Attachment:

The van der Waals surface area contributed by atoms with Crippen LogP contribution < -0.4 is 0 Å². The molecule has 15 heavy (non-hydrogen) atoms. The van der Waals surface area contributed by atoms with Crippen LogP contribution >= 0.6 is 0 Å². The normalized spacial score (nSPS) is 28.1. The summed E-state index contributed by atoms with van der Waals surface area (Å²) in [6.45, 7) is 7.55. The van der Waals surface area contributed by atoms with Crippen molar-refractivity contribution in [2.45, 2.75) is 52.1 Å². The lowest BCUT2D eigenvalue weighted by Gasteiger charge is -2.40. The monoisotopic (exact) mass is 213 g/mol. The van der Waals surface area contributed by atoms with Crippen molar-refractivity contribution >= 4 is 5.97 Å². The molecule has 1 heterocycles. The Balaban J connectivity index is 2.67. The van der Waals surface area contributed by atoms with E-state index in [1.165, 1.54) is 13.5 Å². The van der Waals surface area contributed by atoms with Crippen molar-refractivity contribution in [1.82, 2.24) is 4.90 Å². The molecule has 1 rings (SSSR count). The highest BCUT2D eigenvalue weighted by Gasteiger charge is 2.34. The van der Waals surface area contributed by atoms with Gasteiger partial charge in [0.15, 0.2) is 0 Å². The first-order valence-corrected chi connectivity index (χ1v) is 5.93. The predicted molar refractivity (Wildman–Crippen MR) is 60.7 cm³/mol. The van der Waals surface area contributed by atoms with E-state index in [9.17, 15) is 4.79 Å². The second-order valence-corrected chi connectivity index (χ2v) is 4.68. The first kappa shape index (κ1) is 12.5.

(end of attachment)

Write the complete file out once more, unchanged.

The van der Waals surface area contributed by atoms with Crippen LogP contribution < -0.4 is 0 Å². The molecule has 15 heavy (non-hydrogen) atoms. The van der Waals surface area contributed by atoms with Crippen LogP contribution >= 0.6 is 0 Å². The normalized spacial score (nSPS) is 28.1. The summed E-state index contributed by atoms with van der Waals surface area (Å²) in [6.45, 7) is 7.55. The van der Waals surface area contributed by atoms with Crippen molar-refractivity contribution in [2.45, 2.75) is 52.1 Å². The lowest BCUT2D eigenvalue weighted by Gasteiger charge is -2.40. The monoisotopic (exact) mass is 213 g/mol. The van der Waals surface area contributed by atoms with Crippen molar-refractivity contribution >= 4 is 5.97 Å². The molecule has 1 heterocycles. The Balaban J connectivity index is 2.67. The van der Waals surface area contributed by atoms with E-state index in [1.165, 1.54) is 13.5 Å². The van der Waals surface area contributed by atoms with Crippen molar-refractivity contribution in [1.82, 2.24) is 4.90 Å². The molecule has 1 rings (SSSR count). The highest BCUT2D eigenvalue weighted by Gasteiger charge is 2.34. The van der Waals surface area contributed by atoms with Gasteiger partial charge in [0.15, 0.2) is 0 Å². The first-order valence-corrected chi connectivity index (χ1v) is 5.93. The predicted molar refractivity (Wildman–Crippen MR) is 60.7 cm³/mol. The van der Waals surface area contributed by atoms with E-state index in [9.17, 15) is 4.79 Å². The second-order valence-corrected chi connectivity index (χ2v) is 4.68. The first kappa shape index (κ1) is 12.5.